Alloway Kirk and its graveyard provided the setting for Robert Burns’s poem Tam o’ Shanter.
Arthington Priory, founded in the mid-12th century, was a nunnery or convent that was home to a community of about ten nuns in Arthington, Yorkshire.
The Chantry Chapel of St Mary the Virgin, usually known as Wakefield Chantry Chapel, is part of the medieval bridge over the River Calder in Wakefield, West Yorkshire, England.
An active Unitarian place of worship in Atherton, Greater Manchester that was built in 1721.
The Church of St Edward the Confessor is a place of worship in Romford, in the London Borough of Havering, an Anglican church in the Diocese of Chelmsford.
ervaulx Abbey is a ruined Cistercian monastery and scheduled monument to the south of the River Ure, about one and a half miles (2.4 km) east of East Witton in Wensleydale, North Yorkshire. An abbey was originally founded at Fors near the River Ure not far from Aysgarth further up the valley in 1145, but
A medieval nunnery associated with the legend of the death of Robin Hood.
A structure close to the refectory of a monastery, providing washing facilities.
An active Anglican parish church and Grade II listed building in Rivington, Lancashire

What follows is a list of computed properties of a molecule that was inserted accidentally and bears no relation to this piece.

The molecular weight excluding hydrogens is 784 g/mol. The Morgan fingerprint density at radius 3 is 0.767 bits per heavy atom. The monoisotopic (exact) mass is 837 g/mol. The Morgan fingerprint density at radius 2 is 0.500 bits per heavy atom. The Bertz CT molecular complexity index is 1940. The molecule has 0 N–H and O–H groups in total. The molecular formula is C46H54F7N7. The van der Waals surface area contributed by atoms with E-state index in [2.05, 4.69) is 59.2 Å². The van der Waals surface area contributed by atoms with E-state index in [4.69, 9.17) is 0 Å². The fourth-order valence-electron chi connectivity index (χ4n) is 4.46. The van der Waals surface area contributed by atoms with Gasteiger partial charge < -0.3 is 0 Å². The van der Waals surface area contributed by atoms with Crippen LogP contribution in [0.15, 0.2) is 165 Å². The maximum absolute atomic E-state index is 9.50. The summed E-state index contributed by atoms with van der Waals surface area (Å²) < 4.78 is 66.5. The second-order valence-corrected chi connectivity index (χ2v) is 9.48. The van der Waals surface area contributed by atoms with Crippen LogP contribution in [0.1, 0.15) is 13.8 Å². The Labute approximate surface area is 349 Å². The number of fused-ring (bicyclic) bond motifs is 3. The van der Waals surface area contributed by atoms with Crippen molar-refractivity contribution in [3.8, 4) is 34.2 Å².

An active place of Unitarian worship in Rivington, Lancashire whose congregation dates from 1662 but the stone not built until 1703.
A Waterloo church dedicated to St George completed in 1825 to serve the growing township of Tyldesley cum Shakerley.
Anglican parish Church in Atherton, Greater Manchester designed by Paley and Ausin and completed in 1896
An active church in Mosley Common that was built in 1886.
A designated Grade 1 listed building and an active Anglican parish church in Holmes Chapel, Cheshire East, dating from about 1430.
An active Anglican parish church in Worsley, Greater Manchester with an unusual thirteen-striking clock.
St Mary’s Church in Leigh was the ancient parish church that served six townships.
An active Anglican church in Perranarworthal dedicated to Cornwall’s patron saint.
The parish church in Astley, Greater Manchester was built in 1968 after its predecessor was destroyed by arson.
Tin tabernacles are prefabricated ecclesiastical buildings made from corrugated galvanised iron. They were developed in the mid 19th century initially in Great Britain and built in Britain and exported across the world.